Agassiz Elementary Secondary School students wore sports jerseys to school to show their support for the town of Humboldt in April 2018. SD78 superintendent Balan Moorthy has responded to comments in a new report from Agassiz Harrison Community Services, saying that AESS is a school with “tremendous heart.” (File photo)

Agassiz Elementary Secondary School students wore sports jerseys to school to show their support for the town of Humboldt in April 2018. SD78 superintendent Balan Moorthy has responded to comments in a new report from Agassiz Harrison Community Services, saying that AESS is a school with “tremendous heart.” (File photo)

Agassiz Secondary ‘school with tremendous heart’: SD78 superintendent

Balan Moorthy responded to the findings in a new report from Agassiz Harrison Community Services

Fraser Cascade school district superintendent Balan Moorthy was surprised when he read the results of a new report from Agassiz Harrison Community Services, which shared some students negative feelings towards Agassiz Elementary Secondary (AESS).

“My feeling about Agassiz Secondary is it is a school with a tremendous amount of heart,” Moorthy said.

“The initial reaction will be I’m defending a school in my district because I’m the new superintendent, but I have very quickly learned and felt that Agassiz has actually got a very, very warm culture.”

RELATED: Agassiz youth face wide-spread bullying, mental health issues, drug use: report

Agassiz Harrison Community Services (AHCS) recently released a Needs Assessment for the area, which outlined key needs in the community and recommendations for programming through AHCS.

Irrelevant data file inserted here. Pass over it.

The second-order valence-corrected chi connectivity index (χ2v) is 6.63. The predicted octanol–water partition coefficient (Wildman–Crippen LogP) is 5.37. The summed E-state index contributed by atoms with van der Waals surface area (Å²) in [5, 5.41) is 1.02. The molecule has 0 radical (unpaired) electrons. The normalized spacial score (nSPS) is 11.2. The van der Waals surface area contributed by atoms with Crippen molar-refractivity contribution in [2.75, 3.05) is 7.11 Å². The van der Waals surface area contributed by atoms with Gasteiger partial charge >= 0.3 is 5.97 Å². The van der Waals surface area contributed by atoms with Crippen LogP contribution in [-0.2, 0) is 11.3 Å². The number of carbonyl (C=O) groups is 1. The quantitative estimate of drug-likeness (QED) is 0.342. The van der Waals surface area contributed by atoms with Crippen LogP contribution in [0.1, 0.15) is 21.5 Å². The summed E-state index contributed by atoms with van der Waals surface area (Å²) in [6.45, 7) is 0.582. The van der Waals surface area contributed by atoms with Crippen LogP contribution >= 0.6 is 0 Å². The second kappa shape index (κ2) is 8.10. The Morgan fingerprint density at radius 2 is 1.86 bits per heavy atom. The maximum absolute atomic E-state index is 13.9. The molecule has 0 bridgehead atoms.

Among other stakeholders, the needs assessment interviewed Agassiz youth and found they were experiencing drug use, mental health concerns and bullying. The report went on to include descriptions of AESS as a “challenging environment” with entrenched bullying.

For Moorthy, that couldn’t be further from the truth.

“When I read the report, I thought, this is really an opposite to the narrative Renge Bailie and I experienced,” he said.

Moorthy and assistant superintendent Rengee Bailie, both newcomers to the district, had conducted interviews with around 40 students in Grade 8 and 12 around the same time the AHCS consultant was interviewing its AESS focus group.

Moorthy said he and Bailie asked questions that were very similar to those in the report, and they got completely different answers.

When asked about how students treat each other at school, Moorthy heard responses like “it’s chill here, you can be yourself” and “I feel safe here.” Those who did share experiences with bullying said it was sorted out in the end.

“It wasn’t 100 per cent rosy, but it was really positive,” Moorthy said.

SEE ALSO: 2 students arrested in assault of transgender girl at Mission middle school

He also noted that AESS has, on average, one or no suspensions due to physical altercations per year.

“There’s very few schools that can boast that,” he said.

Moorthy also mentioned data from the latest Middle Years Development Instrument, which surveys Grade 7 students from across the province to look at their overall well-being.

In the 2019-2020 school year, 19 per cent of Grade 7 students reported they had been cyber bullied once or a few times this year, and 67 per cent said they hadn’t been cyber bullied at all. Only 14 per cent were bullied once a month or more. There were similar rates for physical bullying.